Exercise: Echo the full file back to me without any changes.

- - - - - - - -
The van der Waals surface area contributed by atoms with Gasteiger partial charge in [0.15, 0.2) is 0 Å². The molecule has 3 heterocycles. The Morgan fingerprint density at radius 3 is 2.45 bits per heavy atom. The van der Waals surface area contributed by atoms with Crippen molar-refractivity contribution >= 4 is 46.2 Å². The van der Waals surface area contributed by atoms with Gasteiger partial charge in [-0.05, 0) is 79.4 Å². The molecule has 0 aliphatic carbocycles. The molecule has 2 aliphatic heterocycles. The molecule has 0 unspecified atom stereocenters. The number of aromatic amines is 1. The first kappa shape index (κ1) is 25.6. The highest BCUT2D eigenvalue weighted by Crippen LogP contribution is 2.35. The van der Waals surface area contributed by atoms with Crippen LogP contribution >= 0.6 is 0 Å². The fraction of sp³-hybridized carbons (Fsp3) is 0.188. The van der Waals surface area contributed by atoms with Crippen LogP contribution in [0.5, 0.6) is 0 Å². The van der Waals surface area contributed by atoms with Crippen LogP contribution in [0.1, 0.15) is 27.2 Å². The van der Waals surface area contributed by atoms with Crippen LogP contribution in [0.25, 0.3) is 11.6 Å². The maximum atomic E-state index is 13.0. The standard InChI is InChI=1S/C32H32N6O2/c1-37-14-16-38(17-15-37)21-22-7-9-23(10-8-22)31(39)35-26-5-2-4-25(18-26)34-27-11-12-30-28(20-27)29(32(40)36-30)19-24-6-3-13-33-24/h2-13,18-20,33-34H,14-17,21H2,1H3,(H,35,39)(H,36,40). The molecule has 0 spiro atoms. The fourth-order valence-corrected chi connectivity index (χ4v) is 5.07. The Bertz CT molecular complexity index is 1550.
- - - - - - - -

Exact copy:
The van der Waals surface area contributed by atoms with Gasteiger partial charge in [0.15, 0.2) is 0 Å². The molecule has 3 heterocycles. The Morgan fingerprint density at radius 3 is 2.45 bits per heavy atom. The van der Waals surface area contributed by atoms with Crippen molar-refractivity contribution >= 4 is 46.2 Å². The van der Waals surface area contributed by atoms with Gasteiger partial charge in [-0.05, 0) is 79.4 Å². The molecule has 0 aliphatic carbocycles. The molecule has 2 aliphatic heterocycles. The molecule has 0 unspecified atom stereocenters. The number of aromatic amines is 1. The first kappa shape index (κ1) is 25.6. The highest BCUT2D eigenvalue weighted by Crippen LogP contribution is 2.35. The van der Waals surface area contributed by atoms with Crippen LogP contribution >= 0.6 is 0 Å². The fraction of sp³-hybridized carbons (Fsp3) is 0.188. The van der Waals surface area contributed by atoms with Crippen LogP contribution in [0.5, 0.6) is 0 Å². The van der Waals surface area contributed by atoms with Crippen LogP contribution in [0.1, 0.15) is 27.2 Å². The van der Waals surface area contributed by atoms with Crippen LogP contribution in [0.25, 0.3) is 11.6 Å². The maximum atomic E-state index is 13.0. The standard InChI is InChI=1S/C32H32N6O2/c1-37-14-16-38(17-15-37)21-22-7-9-23(10-8-22)31(39)35-26-5-2-4-25(18-26)34-27-11-12-30-28(20-27)29(32(40)36-30)19-24-6-3-13-33-24/h2-13,18-20,33-34H,14-17,21H2,1H3,(H,35,39)(H,36,40). The molecule has 0 spiro atoms. The fourth-order valence-corrected chi connectivity index (χ4v) is 5.07. The Bertz CT molecular complexity index is 1550.